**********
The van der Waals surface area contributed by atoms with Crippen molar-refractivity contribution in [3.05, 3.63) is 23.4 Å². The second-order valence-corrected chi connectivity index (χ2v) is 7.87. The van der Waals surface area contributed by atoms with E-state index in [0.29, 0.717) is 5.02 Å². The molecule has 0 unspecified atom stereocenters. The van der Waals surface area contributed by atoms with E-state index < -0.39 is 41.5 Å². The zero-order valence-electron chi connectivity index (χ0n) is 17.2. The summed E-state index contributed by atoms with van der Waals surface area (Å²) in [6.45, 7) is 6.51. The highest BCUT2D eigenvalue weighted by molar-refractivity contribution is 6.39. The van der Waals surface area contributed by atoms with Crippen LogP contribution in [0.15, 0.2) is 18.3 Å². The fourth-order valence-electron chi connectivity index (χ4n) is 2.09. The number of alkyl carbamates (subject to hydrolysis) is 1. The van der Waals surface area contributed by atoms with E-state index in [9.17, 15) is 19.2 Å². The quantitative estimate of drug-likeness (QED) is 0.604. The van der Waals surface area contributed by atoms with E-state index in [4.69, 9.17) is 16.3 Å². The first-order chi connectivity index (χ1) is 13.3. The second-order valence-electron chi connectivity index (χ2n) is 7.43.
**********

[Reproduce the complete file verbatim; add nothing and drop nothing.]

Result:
The van der Waals surface area contributed by atoms with Crippen molar-refractivity contribution in [3.05, 3.63) is 23.4 Å². The second-order valence-corrected chi connectivity index (χ2v) is 7.87. The van der Waals surface area contributed by atoms with E-state index in [0.29, 0.717) is 5.02 Å². The molecule has 0 unspecified atom stereocenters. The van der Waals surface area contributed by atoms with E-state index < -0.39 is 41.5 Å². The zero-order valence-electron chi connectivity index (χ0n) is 17.2. The summed E-state index contributed by atoms with van der Waals surface area (Å²) in [6.45, 7) is 6.51. The highest BCUT2D eigenvalue weighted by molar-refractivity contribution is 6.39. The van der Waals surface area contributed by atoms with Crippen LogP contribution in [0.15, 0.2) is 18.3 Å². The fourth-order valence-electron chi connectivity index (χ4n) is 2.09. The number of alkyl carbamates (subject to hydrolysis) is 1. The van der Waals surface area contributed by atoms with E-state index in [9.17, 15) is 19.2 Å². The quantitative estimate of drug-likeness (QED) is 0.604. The van der Waals surface area contributed by atoms with E-state index in [4.69, 9.17) is 16.3 Å². The first-order chi connectivity index (χ1) is 13.3. The second-order valence-electron chi connectivity index (χ2n) is 7.43.